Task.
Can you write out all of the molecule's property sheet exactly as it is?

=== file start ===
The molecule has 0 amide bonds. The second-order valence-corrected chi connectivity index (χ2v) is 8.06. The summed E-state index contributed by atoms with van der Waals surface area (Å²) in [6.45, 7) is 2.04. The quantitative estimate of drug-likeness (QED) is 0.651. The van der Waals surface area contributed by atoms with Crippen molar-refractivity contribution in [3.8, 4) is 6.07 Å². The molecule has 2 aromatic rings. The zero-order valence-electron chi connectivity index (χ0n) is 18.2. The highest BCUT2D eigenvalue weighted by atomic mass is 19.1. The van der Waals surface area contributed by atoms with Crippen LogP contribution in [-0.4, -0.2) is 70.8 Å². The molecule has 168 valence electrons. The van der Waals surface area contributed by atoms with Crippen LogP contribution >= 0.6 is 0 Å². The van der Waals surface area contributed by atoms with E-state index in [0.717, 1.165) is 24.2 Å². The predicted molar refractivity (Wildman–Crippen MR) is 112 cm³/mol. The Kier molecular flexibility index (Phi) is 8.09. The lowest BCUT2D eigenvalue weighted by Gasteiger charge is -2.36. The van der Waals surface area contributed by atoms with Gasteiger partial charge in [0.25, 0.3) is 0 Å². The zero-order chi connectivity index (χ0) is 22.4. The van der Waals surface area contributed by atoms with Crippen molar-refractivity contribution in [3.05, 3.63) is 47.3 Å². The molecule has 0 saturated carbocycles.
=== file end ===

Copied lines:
The molecule has 0 amide bonds. The second-order valence-corrected chi connectivity index (χ2v) is 8.06. The summed E-state index contributed by atoms with van der Waals surface area (Å²) in [6.45, 7) is 2.04. The quantitative estimate of drug-likeness (QED) is 0.651. The van der Waals surface area contributed by atoms with Crippen molar-refractivity contribution in [3.8, 4) is 6.07 Å². The molecule has 2 aromatic rings. The zero-order valence-electron chi connectivity index (χ0n) is 18.2. The highest BCUT2D eigenvalue weighted by atomic mass is 19.1. The van der Waals surface area contributed by atoms with Crippen LogP contribution in [-0.4, -0.2) is 70.8 Å². The molecule has 168 valence electrons. The van der Waals surface area contributed by atoms with Crippen LogP contribution >= 0.6 is 0 Å². The van der Waals surface area contributed by atoms with E-state index in [0.717, 1.165) is 24.2 Å². The predicted molar refractivity (Wildman–Crippen MR) is 112 cm³/mol. The Kier molecular flexibility index (Phi) is 8.09. The lowest BCUT2D eigenvalue weighted by Gasteiger charge is -2.36. The van der Waals surface area contributed by atoms with Gasteiger partial charge in [0.25, 0.3) is 0 Å². The zero-order chi connectivity index (χ0) is 22.4. The van der Waals surface area contributed by atoms with Crippen molar-refractivity contribution in [3.05, 3.63) is 47.3 Å². The molecule has 0 saturated carbocycles.